Accused's mum 'didn't realise' Longley was dead
The mother of the man accused of murdering Emily Longley has told the court that she called her husband before an ambulance as she did not believe the teenager was dead.
Anita Turner took the witness stand overnight to give evidence in the case which has embroiled her family.
Her son, Elliot Turner, is accused of murdering Longley, an aspiring model. The 17-year-old was found dead in Turner's bed on May 7 last year.
Anita and her husband Leigh Turner are charged with perverting the course of justice.
Anita, 51, told the Winchester Crown Court overnight that Longley often stayed at the family home while she was dating her son, and was often hard to wake, the Daily Echo reported.
She recalled at least three occasions when the teenager was difficult to rouse and one where it had taken 25 minutes to wake her because she had been drinking the night before.
Anita told the court that when Longley did not wake on the morning of May 7 "I didn't think anything at all".
"I called her name. Emily was asleep with the duvet (on her). She didn't wake up so I just tapped on the duvet. I called, 'Emily, Emily, wake up, wake up'. She didn't wake up."
Anita then made a cup of tea and tried to get Longley to sip it, but said the teenager's mouth wouldn't move.
"I called Elliot and we were both trying to wake her - we kept shaking her.
"I said, 'there is something really wrong - she does not move'.
"He (Turner) said, 'I think she got a terrible, terrible headache last night'.
"I didn't know what to do. I called my husband."
When asked why she did not call an ambulance, she said that at that point she did not realise Longley was dead.
She then peeled an orange and held it under her nose, hoping the aroma would wake her.
Anita was asked, under cross-examination, if she thought Longley had ruined her son's life. After a six-second pause she replied "no".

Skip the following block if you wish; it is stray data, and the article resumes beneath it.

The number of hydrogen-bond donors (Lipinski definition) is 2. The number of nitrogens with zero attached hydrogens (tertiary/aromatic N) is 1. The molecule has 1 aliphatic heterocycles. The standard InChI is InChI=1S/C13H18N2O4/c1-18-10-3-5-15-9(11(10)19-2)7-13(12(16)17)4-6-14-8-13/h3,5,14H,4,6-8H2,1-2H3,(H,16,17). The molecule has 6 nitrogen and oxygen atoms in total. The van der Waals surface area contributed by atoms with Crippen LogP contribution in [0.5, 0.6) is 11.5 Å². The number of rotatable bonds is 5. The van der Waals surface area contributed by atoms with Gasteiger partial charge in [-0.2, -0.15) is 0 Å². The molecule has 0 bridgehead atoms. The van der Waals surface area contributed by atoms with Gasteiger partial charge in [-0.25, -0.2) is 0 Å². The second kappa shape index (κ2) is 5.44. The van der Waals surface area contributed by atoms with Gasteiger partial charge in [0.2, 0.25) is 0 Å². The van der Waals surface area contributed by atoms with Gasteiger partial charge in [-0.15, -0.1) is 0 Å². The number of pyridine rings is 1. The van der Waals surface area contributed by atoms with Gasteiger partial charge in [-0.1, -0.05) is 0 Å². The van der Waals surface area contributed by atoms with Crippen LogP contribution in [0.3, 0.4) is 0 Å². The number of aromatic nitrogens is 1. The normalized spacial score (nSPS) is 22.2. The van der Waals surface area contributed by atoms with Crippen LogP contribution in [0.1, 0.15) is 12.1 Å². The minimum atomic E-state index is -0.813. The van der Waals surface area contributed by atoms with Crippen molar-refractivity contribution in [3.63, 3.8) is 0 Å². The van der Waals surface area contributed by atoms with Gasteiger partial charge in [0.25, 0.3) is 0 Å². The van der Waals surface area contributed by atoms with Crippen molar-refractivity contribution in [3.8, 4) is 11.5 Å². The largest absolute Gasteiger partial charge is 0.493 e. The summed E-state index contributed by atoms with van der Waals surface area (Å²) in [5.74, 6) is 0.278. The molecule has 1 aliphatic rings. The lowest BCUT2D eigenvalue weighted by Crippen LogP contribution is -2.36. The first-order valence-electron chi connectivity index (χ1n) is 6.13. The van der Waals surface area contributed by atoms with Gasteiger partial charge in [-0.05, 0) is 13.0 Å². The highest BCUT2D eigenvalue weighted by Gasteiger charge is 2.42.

She told the court that she knew nothing about a letter that her husband is accused of discovering and destroying.
Her husband, Leigh Turner, told the court yesterday that he had found a letter Turner had written to his mother but didn't know what was in it. He admitted he tore it up as he "feared the worst" about what it might say.
When asked if her son told her he had ended Longley's life, Anita said "no".
Turner pleaded guilty earlier this week to an amended charge of attempting to make his mother change her story.
Anita and Leigh, however, deny the charges against them.
Anita said that she removed a family friend's jacket from Turner's bedroom when it was a crime scene, but that police had seen her do so and she did not believe it was an attempt to pervert the course of justice.
She told the court that Longley had health and emotional problems stemming from the time she spent in New Zealand and that she had confided in her.
Through tears she said that she had promised Longley's grandparents, who the teenager was living with, that they should not worry when she was staying at their Bournemouth home.
Friends of Longley and Turner have said that the pair had a volatile relationship. Turner has admitted that he threatened to kill Longley 10 - 15 times but that he didn't "literally" mean it.
The prosecution alleges that Turner strangled Longley in a jealous rage.
He told paramedics and police at the time that Longley had attacked him and he had defended himself, but he made no further comments during police interviews.
He told the court that he briefly held her by the throat for several seconds the night before her body was found, before writing his mother a note and then returning to bed where he fell asleep next to Longley.
When he woke the next morning he found her unresponsive.
It is alleged that when arrested he had his bags packed and his passport in his pocket.
Police bugged the family home and say they recorded Turner and his parents "fabricating evidence" and discussing their concerns about lying to the police.
Longley was born in Britain but lived in New Zealand from the age of nine. She had returned to Britain to live with her grandparents and to study when she met Turner, who worked in his dad's jeweller's shop.